After many years of burning up the highways across America and being one of the most buzzed about underground artists of any genre, Will Hoge saw a career bump with his last record, The Wreckage. Critically acclaimed as his best effort, it solidified the buzz and saw him grow his audience. This was particularly noticeable in Texas, as Hoge was aided by airplay from 92.1 KNBT FM and steady pub from websites like ours, along with endorsements from the likes of Wade Bowen.
Number Seven finds Hoge mining familiar themes and sounds from songs past. He treads in the gray areas between rock, country and soul. The Nashville native has always had a poet’s pen, a banger’s heart and a mystified soul. He’s part Mellencamp, part Hank, part Otis. Hoge has a unique ability to take the best of each of these shades of gray and paint a vivid musical landscape. When he’s singing a country song it sounds genuine and when he’s rocking out it just seems natural. Too often artists sound as though they’re playing dress-up in their older brothers’ clothes when they are attempting to be something they’re not. Hoge never has this problem…he’s genuine, forthright and real with each turn of phrase and ringing note.
Album opener, “Fool’s Gonna Fly” is classic Hoge and is a fantastic entry into the entire collection as it’s indicative of Hoge’s sense of melody, mood and musicality. It’s emotive without being overwrought. The lyrics are evocative without being overthought. The Audrey Hepburn line found in this gem is one of the most creative lyrics I’ve heard this year. Steel guitar strains throughout “God*** California” as their lonesome ache mimics the homesickness found in the lyrics. Hoge’s always packed each album with at least one road weary tale and this is perhaps one of his best ever. “American Dream” is the type of song that mainstream country music used to excel with until they decided listeners can’t handle reality.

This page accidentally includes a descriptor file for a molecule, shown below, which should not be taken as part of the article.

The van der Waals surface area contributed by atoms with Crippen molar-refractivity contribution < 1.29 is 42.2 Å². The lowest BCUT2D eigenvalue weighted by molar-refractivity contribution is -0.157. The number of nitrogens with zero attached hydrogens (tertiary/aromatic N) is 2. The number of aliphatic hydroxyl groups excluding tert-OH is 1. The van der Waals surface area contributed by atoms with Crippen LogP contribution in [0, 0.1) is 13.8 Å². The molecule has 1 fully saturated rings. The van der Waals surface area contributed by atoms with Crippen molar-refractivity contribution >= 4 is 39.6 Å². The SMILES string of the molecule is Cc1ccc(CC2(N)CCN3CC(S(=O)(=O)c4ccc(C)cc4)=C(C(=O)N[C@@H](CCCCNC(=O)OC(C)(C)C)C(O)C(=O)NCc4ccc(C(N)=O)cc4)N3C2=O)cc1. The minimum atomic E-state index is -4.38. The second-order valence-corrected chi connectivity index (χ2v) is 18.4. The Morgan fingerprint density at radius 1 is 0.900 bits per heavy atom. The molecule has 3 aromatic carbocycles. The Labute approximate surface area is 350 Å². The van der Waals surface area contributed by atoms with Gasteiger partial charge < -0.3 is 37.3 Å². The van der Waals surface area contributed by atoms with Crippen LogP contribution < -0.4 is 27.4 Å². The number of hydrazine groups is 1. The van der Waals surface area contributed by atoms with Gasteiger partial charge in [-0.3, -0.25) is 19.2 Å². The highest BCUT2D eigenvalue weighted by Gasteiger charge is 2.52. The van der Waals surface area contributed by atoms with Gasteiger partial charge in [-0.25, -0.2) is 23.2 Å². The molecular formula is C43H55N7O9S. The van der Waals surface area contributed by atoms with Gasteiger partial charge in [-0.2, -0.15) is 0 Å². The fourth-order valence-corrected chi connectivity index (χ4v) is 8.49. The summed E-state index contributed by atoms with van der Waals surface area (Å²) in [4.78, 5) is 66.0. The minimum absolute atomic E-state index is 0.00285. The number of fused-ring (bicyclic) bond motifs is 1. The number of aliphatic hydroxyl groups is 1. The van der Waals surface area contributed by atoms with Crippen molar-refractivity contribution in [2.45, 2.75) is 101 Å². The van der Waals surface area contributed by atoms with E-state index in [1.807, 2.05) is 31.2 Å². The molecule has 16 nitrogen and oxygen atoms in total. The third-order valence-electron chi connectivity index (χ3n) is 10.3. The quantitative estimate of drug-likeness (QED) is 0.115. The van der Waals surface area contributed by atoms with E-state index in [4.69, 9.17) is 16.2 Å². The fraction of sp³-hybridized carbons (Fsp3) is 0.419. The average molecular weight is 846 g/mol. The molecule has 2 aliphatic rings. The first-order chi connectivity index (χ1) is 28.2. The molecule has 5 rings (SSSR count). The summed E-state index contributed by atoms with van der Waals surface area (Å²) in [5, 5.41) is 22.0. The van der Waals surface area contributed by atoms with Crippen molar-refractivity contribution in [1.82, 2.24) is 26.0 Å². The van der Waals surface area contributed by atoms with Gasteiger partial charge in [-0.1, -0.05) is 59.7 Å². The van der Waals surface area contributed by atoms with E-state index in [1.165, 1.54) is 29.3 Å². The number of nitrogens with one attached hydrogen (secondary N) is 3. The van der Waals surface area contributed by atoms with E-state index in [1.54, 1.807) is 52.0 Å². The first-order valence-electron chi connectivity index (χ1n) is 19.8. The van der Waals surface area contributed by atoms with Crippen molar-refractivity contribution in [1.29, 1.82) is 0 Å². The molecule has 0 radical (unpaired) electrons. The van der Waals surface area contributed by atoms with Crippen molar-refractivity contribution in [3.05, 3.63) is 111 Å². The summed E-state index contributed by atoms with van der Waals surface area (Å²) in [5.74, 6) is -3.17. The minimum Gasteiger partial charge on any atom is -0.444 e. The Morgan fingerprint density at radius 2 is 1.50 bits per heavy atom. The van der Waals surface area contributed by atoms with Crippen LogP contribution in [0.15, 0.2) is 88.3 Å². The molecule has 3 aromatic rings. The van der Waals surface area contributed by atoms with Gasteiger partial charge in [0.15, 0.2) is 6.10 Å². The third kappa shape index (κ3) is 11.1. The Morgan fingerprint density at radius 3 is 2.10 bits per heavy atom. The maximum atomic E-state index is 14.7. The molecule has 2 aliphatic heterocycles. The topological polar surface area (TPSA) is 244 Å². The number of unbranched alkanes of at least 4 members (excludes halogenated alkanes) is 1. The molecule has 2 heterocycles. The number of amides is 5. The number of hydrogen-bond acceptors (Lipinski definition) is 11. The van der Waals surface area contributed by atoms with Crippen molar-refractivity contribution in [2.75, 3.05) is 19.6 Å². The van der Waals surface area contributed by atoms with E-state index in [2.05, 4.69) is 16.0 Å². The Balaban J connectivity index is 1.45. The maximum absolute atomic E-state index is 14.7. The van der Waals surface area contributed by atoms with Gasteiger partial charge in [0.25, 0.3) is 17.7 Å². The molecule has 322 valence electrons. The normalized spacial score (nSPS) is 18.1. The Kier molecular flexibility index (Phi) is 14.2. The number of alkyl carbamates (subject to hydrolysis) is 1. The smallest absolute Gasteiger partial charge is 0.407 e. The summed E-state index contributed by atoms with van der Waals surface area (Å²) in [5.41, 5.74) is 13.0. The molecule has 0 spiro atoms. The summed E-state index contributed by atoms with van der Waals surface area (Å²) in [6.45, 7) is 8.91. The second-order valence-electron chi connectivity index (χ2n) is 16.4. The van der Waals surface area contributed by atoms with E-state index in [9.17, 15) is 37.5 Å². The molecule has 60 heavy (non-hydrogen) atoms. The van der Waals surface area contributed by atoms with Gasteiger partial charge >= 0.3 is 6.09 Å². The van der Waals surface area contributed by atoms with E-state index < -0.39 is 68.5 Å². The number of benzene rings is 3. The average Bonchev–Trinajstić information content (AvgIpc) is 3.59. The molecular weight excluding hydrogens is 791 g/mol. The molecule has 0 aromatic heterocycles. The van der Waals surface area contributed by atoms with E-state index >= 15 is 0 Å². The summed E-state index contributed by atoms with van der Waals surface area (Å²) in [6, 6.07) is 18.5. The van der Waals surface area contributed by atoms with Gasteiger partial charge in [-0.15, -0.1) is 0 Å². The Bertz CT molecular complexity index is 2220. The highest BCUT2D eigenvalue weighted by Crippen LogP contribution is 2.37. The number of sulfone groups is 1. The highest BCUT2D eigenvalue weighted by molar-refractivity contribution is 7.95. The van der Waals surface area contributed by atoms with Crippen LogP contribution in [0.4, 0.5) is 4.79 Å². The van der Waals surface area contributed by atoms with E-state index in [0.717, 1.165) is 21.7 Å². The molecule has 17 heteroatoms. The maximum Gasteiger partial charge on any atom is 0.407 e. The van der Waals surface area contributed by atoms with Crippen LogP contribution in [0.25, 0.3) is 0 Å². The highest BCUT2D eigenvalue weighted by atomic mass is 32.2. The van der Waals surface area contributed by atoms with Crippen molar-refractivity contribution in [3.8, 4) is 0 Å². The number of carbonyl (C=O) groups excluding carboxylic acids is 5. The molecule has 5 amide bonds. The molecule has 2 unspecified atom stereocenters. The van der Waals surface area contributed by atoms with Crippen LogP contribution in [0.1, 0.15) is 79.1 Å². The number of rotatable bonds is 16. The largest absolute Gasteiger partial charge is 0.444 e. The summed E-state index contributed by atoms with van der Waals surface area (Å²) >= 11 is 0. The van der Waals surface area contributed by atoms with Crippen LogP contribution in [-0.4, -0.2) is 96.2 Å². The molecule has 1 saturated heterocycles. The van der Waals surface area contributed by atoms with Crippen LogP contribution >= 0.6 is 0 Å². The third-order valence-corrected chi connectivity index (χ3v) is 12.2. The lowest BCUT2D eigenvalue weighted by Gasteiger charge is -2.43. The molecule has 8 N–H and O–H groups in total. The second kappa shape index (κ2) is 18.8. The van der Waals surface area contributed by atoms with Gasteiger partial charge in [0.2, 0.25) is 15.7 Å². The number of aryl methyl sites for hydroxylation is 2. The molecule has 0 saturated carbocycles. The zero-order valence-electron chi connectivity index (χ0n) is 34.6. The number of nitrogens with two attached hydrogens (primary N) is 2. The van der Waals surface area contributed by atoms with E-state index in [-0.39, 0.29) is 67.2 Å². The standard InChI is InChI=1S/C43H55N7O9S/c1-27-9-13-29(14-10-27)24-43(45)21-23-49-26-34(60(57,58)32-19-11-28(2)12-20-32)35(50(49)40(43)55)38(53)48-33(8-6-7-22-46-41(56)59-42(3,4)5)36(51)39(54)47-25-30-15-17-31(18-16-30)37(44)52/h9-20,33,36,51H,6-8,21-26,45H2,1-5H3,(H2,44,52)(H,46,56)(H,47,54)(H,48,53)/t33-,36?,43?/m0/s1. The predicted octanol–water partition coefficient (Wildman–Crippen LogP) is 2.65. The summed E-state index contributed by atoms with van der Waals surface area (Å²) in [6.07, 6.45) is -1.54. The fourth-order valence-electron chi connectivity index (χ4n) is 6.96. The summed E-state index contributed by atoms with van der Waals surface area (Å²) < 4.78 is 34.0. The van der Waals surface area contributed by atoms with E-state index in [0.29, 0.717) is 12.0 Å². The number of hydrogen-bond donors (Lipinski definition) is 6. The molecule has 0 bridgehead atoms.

Lead single, “When I Get My Wings” has generated a ton of attention for its devotion to lifelong love slipping away backed by Stax style horns. Mirroring the emotion found in “Wings” is the longing despair created with the lyrics and soaring chorus of melancholy found on “Gone”.
If the record has a misstep, it’s when Hoge tackles tackles the political hotbutton issue of immigration with “The Illegal Line”, the story of an illegal alien journey to the promisedland. The music drags for the first 3/4 of the song before devolving into a disjointed jam. It just doesn’t stand up to the quality of the rest of the album. Experimentation with “Silver Chain” leaves a cool song with an empty shell.
He’s at his best with songs like “Nothing to Lose” that feature whimsical lyrics and poppy production balanced by his soulful grit. The strongest track on a set of standouts is “Trying to Be a Man”. It’s a look in on a man’s growing family, responsibility and life. The tune really hit home with me as a young husband and father, but the themes are universal for anyone. The song takes a dark lyrical turn in the last stanza which reinforces that Hoge’s not afraid to go places most artists would never attempt to travel to in this day and age. Alas, we’ve all been or been around someone who is identical to the lyric “the truth is I’m a boy just trying to be a man.”
Number Seven is a successful continuation of the Will Hoge musical story. Despite the mid-album sequencing dip, this effort stands toe to toe with Hoge’s best and should further catapult him into the conscience of more folks. It’s a solid shot in his canon and will serve as a welcoming entrypoint for newcomers to the Hoge bandwagon, as well as being a satisfying chainlink for old fans who hold Hoge to his own high standard.